5. We are "encouraged" to give some sort of assessment within the first three weeks of the course, so that students can get an idea of their grades and the difficulty level of the course before the drop date.

    Also there is a general culture, at least in my department, of spreading the evaluation over many pieces of assessment rather than just having a final, or a final and one assignment. That way the student gets a lot of feedback throughout the semester.

    But if you are asking about calculating the student's total grade so far for them, when they have access to all the necessary figures themselves, I don't know anyone who does that except for the students who are looking like they will fail. These latter students are the ones least likely to bother working it out themselves, and a note saying, "You do realise that with your grades so far, you would need to get 70% or more in future assignments in order to pass the course" can be just what they need to put them back on track.

  6. We do midterm grades plus evaluative comments on a form that goes back to advisors (for full time first time first years), and the advisors talk with the students. I don't know how useful it is--seems like it is easy to see who's failing most courses or struggling in most, but I don't know how all that info is really used. That said, it is a way to get help funnelled to students who need it.

    But I am increasingly irritated at English students who do not seem to have the math skills necessary to calculate their own grades (at midterm or at the end of the semester). Granted, in one of my regular courses I have a quiz or HW component that is, say, 20% of the grade, and within that category, I will drop the lowest X grades. But still, it's all simple addition or subtraction and then multiplication with percentages to see the final grade. I wish more students could do that more easily.

  7. We are required to submit midterm grades for all students, but as others have mentioned, it's fairly simple to set the gradebook up on our course management software so that there's no actual math required on my part. It is also really helpful for students to be able to access their grades electronically, because that keeps them out of my hair.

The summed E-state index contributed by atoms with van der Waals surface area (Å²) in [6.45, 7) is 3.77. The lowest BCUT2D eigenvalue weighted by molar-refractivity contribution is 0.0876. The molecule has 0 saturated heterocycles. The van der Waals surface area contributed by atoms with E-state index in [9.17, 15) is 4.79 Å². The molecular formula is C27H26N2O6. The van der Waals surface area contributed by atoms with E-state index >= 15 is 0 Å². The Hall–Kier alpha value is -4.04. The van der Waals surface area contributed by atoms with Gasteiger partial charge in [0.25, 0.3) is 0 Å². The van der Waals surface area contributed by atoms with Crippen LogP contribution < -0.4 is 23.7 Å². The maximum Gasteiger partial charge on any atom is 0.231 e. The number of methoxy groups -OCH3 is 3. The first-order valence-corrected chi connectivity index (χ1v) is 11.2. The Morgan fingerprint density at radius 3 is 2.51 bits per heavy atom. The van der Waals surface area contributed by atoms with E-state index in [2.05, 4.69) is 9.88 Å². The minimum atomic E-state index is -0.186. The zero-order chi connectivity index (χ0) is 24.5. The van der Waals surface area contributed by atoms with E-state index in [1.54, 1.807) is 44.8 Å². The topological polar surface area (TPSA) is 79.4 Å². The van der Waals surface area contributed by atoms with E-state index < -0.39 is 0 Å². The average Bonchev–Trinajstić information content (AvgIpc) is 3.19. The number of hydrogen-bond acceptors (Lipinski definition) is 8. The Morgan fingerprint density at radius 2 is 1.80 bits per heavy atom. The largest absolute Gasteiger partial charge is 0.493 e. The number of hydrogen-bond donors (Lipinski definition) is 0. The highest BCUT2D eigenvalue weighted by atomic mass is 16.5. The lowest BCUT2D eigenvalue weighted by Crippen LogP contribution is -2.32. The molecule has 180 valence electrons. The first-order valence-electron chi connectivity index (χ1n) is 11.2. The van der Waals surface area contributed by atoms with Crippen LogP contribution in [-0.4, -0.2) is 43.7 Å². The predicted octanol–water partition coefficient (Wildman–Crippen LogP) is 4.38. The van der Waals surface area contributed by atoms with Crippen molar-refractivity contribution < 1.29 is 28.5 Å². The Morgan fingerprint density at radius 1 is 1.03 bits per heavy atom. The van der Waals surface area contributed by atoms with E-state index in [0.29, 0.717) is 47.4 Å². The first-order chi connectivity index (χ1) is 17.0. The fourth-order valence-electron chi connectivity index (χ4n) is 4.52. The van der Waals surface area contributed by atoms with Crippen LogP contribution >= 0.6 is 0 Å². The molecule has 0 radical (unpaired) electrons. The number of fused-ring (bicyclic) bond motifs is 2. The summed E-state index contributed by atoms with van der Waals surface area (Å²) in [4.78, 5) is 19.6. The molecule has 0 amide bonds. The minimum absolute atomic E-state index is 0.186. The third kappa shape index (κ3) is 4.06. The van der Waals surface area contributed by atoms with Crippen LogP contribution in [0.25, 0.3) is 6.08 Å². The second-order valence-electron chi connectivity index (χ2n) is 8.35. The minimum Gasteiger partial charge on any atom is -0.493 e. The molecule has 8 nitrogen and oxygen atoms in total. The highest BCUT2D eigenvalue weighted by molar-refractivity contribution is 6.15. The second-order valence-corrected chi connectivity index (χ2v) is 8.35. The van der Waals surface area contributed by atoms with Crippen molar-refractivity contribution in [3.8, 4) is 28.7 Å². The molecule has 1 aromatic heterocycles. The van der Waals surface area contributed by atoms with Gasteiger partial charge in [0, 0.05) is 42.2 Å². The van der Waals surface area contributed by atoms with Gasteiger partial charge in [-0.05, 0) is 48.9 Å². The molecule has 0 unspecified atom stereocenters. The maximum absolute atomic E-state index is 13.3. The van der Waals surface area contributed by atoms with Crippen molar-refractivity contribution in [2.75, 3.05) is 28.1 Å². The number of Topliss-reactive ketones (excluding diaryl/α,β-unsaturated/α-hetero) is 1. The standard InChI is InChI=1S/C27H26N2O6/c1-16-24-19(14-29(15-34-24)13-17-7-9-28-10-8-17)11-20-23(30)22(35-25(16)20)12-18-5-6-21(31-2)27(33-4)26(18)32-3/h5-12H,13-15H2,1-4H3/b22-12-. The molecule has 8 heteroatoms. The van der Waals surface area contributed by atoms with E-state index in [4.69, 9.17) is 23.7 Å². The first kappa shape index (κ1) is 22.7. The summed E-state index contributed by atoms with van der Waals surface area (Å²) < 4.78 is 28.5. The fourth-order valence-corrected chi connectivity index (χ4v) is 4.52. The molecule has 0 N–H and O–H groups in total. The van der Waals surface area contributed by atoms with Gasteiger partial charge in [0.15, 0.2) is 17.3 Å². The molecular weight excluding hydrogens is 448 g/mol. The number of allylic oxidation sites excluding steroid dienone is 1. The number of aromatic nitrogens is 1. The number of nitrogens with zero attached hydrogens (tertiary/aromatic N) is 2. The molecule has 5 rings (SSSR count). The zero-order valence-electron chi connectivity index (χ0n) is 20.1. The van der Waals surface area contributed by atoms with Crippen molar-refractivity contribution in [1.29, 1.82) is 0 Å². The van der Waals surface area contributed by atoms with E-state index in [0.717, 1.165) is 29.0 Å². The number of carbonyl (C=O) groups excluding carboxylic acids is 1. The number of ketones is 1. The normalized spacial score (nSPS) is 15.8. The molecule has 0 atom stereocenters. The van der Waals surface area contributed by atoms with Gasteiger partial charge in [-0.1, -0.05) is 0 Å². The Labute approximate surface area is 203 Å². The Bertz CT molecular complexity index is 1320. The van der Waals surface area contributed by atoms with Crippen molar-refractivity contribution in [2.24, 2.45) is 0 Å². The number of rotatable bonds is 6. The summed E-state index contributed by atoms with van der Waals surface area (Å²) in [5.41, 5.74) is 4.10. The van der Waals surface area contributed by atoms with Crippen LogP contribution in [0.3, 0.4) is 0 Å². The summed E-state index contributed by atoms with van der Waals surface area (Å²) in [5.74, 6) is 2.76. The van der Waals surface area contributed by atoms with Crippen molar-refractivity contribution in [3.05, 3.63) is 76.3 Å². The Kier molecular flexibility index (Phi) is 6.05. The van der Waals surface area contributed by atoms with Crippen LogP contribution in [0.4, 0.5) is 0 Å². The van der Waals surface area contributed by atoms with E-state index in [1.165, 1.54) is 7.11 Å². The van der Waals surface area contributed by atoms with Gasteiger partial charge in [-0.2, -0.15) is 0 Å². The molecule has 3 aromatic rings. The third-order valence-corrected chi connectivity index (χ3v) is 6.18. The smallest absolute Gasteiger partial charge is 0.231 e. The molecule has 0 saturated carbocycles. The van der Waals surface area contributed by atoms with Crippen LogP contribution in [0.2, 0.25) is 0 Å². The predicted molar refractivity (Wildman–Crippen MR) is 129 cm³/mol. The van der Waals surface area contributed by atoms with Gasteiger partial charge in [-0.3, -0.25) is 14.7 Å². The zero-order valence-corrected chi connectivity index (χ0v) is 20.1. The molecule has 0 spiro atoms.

I do receive copies of my advisees' midterm grades, and usually I just skim over them and file them away. If a student is clearly having a problem in a course, I might send an e-mail encouraging the student to see me and reminding him or her of various campus tutoring services available. If a student is struggling in several classes, then I'll try to set up a face-to-face meeting and I might even walk the student over to the Academic Resource Center. I'm not really comfortable with the amount of hand-holding we are expected to do, but the Powers That Be believe it will help retention. I for one would love to see some solid evidence supporting this claim.

  8. Anonymous7:03 PM

    We don't have a drop penalty, per se; students who drop during the add/drop period get a DR, and then they can drop anytime before the 50th day of classes and get a W - there is no difference in terms of the student's GPA. (Although the admin has just changed that because students seem to think a W looks better on a transcript!) And we aren't required to give feedback within a particular timeframe or to do midterm evaluations on any set group of students. We are, however, encouraged to send midterm evaluations at *any* point in the semester for students who are not doing well, and if we have students on academic probation, we get periodic requests from the registrar to do a report on those students.

    These reports go to the student, the advisor, and the dean of the student's class. In my experience, NO ONE pays attention to them! I find this really surprising, since the only students who get them are in danger of failing. If I get any reaction at all, it is that the student drops the class. So while in theory, I think it's a good idea to do these evaluations as soon as it is clear a student is in trouble, in practice, it seems pretty useless.